Selected for a peacekeeping mission in Haiti is a dream come true for Constable Anthony Lefrancois.
Since joining the Canadian military as an 18-year-old in 1997, he has always sought out an overseas mission to work with local communities and military personnel.
A member of the Queen’s York Rangers before joining the military police, he was on the cusp of serving in Afghanistan as he was hired by the Toronto Police Service a decade ago.
“I had to make a choice and it came down to me wanting to be a police officer,” he said, noting working for a large police service allowed him the opportunity to work overseas once again. “Nothing comes before its time and here I am, set to do an overseas mission.”
Lefrancois and Constable Lisa Prechotko will head to Haiti later this month to perform critical United Nations peacekeeping and peace support duties in support of Haitian law enforcement. Past Toronto Police officers have worked side-by-side with Haitian officers, acting as mentors and helping to deliver training.
Lefrancois is familiar with the country and its people, having been born and raised in Montreal, which has a large Haitian immigrant population.
“I grew up hanging out with Haitian friends,” he said. “So it’s exciting to be going to the country of their birth to pass on some of my knowledge and experience to the police there and help wherever I can to make a difference in the country. I am very excited.”
To prepare for the mission, Lefrancois met with Constable Dan Saleh, at 11 Division.He and 42 Division Constable Jean Bresse were the first Toronto Police officers who went to the Caribbean country, since police deployments there started just over two decades ago. They returned home in August 2013 from the year-long assignment, working alongside local police officers.
“I picked Dan’s brain and he was very helpful,” said Lefrancois, who spent five years at 14 Division before being assigned to 11 Division, TAVIS and the GO Review team a year ago.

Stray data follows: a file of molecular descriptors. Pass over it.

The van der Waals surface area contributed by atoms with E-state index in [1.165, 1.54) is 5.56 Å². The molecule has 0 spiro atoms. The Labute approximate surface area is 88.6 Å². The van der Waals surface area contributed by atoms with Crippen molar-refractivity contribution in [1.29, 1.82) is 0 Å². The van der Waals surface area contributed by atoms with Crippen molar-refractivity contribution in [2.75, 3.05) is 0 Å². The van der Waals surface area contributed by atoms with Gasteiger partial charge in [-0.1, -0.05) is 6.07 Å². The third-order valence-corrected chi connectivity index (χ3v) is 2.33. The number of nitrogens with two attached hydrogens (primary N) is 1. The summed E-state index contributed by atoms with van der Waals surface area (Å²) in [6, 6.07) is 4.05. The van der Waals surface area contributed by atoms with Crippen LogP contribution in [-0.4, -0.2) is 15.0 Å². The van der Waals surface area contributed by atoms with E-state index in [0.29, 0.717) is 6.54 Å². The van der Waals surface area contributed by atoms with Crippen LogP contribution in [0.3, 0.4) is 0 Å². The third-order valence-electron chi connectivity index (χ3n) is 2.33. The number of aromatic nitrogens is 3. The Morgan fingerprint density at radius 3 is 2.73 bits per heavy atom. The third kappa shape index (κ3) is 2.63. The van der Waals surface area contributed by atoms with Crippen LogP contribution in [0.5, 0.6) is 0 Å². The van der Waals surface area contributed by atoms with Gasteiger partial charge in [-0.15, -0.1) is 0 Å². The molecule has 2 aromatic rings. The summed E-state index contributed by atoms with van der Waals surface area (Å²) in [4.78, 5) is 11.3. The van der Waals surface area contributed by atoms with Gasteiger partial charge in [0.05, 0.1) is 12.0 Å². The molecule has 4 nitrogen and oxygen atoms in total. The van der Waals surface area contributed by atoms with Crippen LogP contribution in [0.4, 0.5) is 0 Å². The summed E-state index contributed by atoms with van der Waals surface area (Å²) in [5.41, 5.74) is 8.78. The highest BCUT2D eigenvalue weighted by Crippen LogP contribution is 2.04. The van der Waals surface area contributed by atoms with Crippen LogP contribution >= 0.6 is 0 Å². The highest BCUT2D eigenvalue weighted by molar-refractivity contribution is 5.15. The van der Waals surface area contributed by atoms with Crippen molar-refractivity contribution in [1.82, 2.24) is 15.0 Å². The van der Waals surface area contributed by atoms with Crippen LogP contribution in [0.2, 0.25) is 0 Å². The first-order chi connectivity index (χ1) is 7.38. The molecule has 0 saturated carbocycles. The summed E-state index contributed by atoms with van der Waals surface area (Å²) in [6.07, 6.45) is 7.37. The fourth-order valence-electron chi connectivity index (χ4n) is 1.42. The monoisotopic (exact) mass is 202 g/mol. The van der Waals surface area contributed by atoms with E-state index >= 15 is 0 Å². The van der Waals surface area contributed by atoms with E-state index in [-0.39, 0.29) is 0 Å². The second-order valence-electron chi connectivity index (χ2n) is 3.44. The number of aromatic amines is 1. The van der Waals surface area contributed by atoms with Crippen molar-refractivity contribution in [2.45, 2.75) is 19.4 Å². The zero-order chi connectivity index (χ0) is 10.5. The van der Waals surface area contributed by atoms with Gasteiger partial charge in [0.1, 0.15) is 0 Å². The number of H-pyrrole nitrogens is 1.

Chief Mark Saunders said sending police officers overseas on such missions strengthens the individuals as well as the Service.
“We get back better police officers and better people,” said Chief Saunders, while meeting with Lefrancois and Prechotko. “They come back stronger because of the experiences they have had.”
In the last two years, Prechotko ran a successful Pro Action Cops and Kids-sponsored program – Sista – for young girls. She enjoys travelling and doing humanitarian work.
When she saw the posting for Haiti last winter, she knew the mission was the perfect fit.
“I have experience in community policing, investigating gender and sexual violence and working with young people and I speak French,” she said. “I have the skills to go there and make a difference.”
The 55 Division Community Response Unit officer reached out to Service members who have served in Haiti to get an idea of what to expect.
“Guy Kama was in my recruiting class and he and I, along with Constable Antoinette Rowe, were at 51 Division at the same time,” she said. “One of the things they told me is that I might have an opportunity work with one of the many orphanages down there. I am really excited about that.”
Prechotko, who has two dogs that family members will care for while she’s away, said relatives and friends are very supportive of her decision to go on a peacekeeping mission.
“At first I was hesitant to tell them, for fear they might want to change my mind, but that wasn’t the case,” added the officer, who was born in Sudbury and enrolled in French Immersion classes from kindergarten to high school. “Everyone is rooting for me, including my parents, who are so proud and thrilled for me.”
The two officers are expected to fly out from Montreal on August 23.
Since 1999, a total of 90 Service members have been deployed to Bosnia, East Timor, Kosovo, Jordan, Afghanistan, South Sudan, Haiti and Kyiv through the Royal Canadian Mounted Police International Peace Operations branch. The Canadian mission in Afghanistan ended in March 2014.
Detective Kevin Kaposy is the only Toronto Police officer currently on a peacekeeping mission.
He is in Kyiv, helping to train Ukrainian police officers as part of Canada’s commitment to support the country’s security reform.
Canadian police are assisting with reforming frontline police forces in the Eastern European country, as well as providing strategic advice on broader security-sector reform, with the long-term goal of contributing to the rule of law, minimizing social unrest, maintaining security and improving the relationship between citizens and police.